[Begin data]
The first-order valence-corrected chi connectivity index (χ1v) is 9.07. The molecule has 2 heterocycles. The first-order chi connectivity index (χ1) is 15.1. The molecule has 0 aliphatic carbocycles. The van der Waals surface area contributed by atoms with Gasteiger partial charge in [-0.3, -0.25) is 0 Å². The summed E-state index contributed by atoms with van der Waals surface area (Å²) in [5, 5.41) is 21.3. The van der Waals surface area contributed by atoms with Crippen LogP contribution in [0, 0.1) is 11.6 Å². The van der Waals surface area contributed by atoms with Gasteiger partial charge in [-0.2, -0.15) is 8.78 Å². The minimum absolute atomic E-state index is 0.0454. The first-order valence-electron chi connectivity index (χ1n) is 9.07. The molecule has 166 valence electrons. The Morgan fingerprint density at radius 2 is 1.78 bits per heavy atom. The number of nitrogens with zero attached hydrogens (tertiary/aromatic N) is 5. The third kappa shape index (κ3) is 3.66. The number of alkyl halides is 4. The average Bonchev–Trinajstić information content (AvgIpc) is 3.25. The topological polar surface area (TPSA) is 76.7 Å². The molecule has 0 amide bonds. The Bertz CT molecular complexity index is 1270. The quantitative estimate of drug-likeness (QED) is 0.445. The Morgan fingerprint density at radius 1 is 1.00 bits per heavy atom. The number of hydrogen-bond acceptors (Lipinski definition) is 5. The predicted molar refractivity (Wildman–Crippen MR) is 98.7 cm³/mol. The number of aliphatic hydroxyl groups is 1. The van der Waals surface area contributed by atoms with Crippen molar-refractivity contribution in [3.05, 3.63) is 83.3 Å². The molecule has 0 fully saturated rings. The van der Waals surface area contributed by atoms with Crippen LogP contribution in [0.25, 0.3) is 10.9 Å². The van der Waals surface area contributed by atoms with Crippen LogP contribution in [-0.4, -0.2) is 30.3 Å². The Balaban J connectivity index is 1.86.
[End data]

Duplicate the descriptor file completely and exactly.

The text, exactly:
The first-order valence-corrected chi connectivity index (χ1v) is 9.07. The molecule has 2 heterocycles. The first-order chi connectivity index (χ1) is 15.1. The molecule has 0 aliphatic carbocycles. The van der Waals surface area contributed by atoms with Gasteiger partial charge in [-0.3, -0.25) is 0 Å². The summed E-state index contributed by atoms with van der Waals surface area (Å²) in [5, 5.41) is 21.3. The van der Waals surface area contributed by atoms with Crippen LogP contribution in [0, 0.1) is 11.6 Å². The van der Waals surface area contributed by atoms with Gasteiger partial charge in [-0.2, -0.15) is 8.78 Å². The minimum absolute atomic E-state index is 0.0454. The first-order valence-electron chi connectivity index (χ1n) is 9.07. The molecule has 166 valence electrons. The Morgan fingerprint density at radius 2 is 1.78 bits per heavy atom. The number of nitrogens with zero attached hydrogens (tertiary/aromatic N) is 5. The third kappa shape index (κ3) is 3.66. The number of alkyl halides is 4. The average Bonchev–Trinajstić information content (AvgIpc) is 3.25. The topological polar surface area (TPSA) is 76.7 Å². The molecule has 0 amide bonds. The Bertz CT molecular complexity index is 1270. The quantitative estimate of drug-likeness (QED) is 0.445. The Morgan fingerprint density at radius 1 is 1.00 bits per heavy atom. The number of hydrogen-bond acceptors (Lipinski definition) is 5. The predicted molar refractivity (Wildman–Crippen MR) is 98.7 cm³/mol. The number of aliphatic hydroxyl groups is 1. The van der Waals surface area contributed by atoms with Crippen molar-refractivity contribution in [3.05, 3.63) is 83.3 Å². The molecule has 0 fully saturated rings. The van der Waals surface area contributed by atoms with Crippen LogP contribution in [0.25, 0.3) is 10.9 Å². The van der Waals surface area contributed by atoms with Crippen LogP contribution in [-0.4, -0.2) is 30.3 Å². The Balaban J connectivity index is 1.86.